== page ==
what does this mean (unsigned char *)&variable name

&variable name is the memory address of the variable name, which you can store in a pointer. The parenthesis ( and ) are used to explicitly cast the pointer to a type of unsigned char pointer, in other words the resulting pointer is a pointer pointing to the size of an unsigned char on the memory address of variable name.


Joined Apr 24, 2011
To continue...

A char type is typically 8 bits wide and the smallest memory element accessible. Even wider word processors (16, 32 or 64 bit) will gladly "pretend" to operate on individual byte size quantities.

So "&anything" gives you the address of anything.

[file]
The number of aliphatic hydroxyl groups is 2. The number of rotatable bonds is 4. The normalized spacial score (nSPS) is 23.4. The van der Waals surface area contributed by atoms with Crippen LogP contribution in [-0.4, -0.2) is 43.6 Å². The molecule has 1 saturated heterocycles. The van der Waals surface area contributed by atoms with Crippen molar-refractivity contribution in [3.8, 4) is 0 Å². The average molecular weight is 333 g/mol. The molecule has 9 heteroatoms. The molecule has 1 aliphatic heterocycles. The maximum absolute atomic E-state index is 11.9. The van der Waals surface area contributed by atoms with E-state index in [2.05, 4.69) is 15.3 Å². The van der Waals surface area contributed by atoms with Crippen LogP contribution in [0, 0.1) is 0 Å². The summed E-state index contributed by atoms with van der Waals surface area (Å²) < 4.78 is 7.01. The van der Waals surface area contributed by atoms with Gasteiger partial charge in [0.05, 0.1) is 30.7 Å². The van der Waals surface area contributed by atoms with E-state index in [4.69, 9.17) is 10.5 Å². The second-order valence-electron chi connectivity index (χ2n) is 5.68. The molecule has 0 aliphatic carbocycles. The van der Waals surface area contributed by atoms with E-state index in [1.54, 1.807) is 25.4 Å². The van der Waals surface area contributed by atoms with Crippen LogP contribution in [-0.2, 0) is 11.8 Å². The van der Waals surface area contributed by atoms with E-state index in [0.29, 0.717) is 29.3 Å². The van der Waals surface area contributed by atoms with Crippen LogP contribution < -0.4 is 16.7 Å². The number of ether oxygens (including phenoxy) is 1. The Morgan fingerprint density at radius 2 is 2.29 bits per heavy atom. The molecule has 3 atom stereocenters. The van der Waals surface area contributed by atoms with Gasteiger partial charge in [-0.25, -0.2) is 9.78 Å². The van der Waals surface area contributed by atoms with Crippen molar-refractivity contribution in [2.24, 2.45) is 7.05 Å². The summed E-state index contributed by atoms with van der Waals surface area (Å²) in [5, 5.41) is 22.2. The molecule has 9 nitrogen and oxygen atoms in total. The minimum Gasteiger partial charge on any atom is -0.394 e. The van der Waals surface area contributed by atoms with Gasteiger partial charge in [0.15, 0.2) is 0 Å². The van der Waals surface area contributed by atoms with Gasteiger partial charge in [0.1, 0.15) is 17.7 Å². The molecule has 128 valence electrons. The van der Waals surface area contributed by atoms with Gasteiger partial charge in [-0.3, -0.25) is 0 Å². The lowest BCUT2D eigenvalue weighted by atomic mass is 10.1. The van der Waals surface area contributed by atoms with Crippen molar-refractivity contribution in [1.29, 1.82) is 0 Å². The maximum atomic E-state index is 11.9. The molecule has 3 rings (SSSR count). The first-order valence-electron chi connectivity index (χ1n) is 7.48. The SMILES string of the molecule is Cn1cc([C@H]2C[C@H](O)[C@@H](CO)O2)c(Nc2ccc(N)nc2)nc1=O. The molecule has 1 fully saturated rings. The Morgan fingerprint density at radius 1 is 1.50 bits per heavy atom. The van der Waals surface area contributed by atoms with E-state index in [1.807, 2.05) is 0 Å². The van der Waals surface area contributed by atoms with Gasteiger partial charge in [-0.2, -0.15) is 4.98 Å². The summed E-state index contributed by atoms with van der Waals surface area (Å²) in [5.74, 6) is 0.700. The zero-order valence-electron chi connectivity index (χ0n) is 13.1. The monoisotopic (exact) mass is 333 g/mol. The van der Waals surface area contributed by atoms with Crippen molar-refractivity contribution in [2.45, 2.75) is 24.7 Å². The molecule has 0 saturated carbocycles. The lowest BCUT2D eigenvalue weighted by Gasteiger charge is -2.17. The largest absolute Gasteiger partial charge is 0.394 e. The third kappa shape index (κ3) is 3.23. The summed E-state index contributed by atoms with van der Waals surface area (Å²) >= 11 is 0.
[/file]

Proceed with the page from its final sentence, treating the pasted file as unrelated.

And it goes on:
Casting (converting the type) to a "char *" (char pointer) means "give me a pointer to the very first byte of whatever you are pointing to."
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Thread Starter


Joined May 29, 2013
sorry for late reply.
Rich (BB code):
address_variable = (unsigned char *)&variable_name
if variable_name is int/unsigned int then what value will be in address_variable ??
what should be data type of address_variable ???


Joined Apr 24, 2011
Irregardless of the declared type of variable_name, address_variable will point to the very first memory location of variable_name.

The data type of variable_name is pointer to character.

The type a pointer references is important when you increment or decrement the pointer. Those operations will be correct to point to the next element (they often skip more then 1 memory location).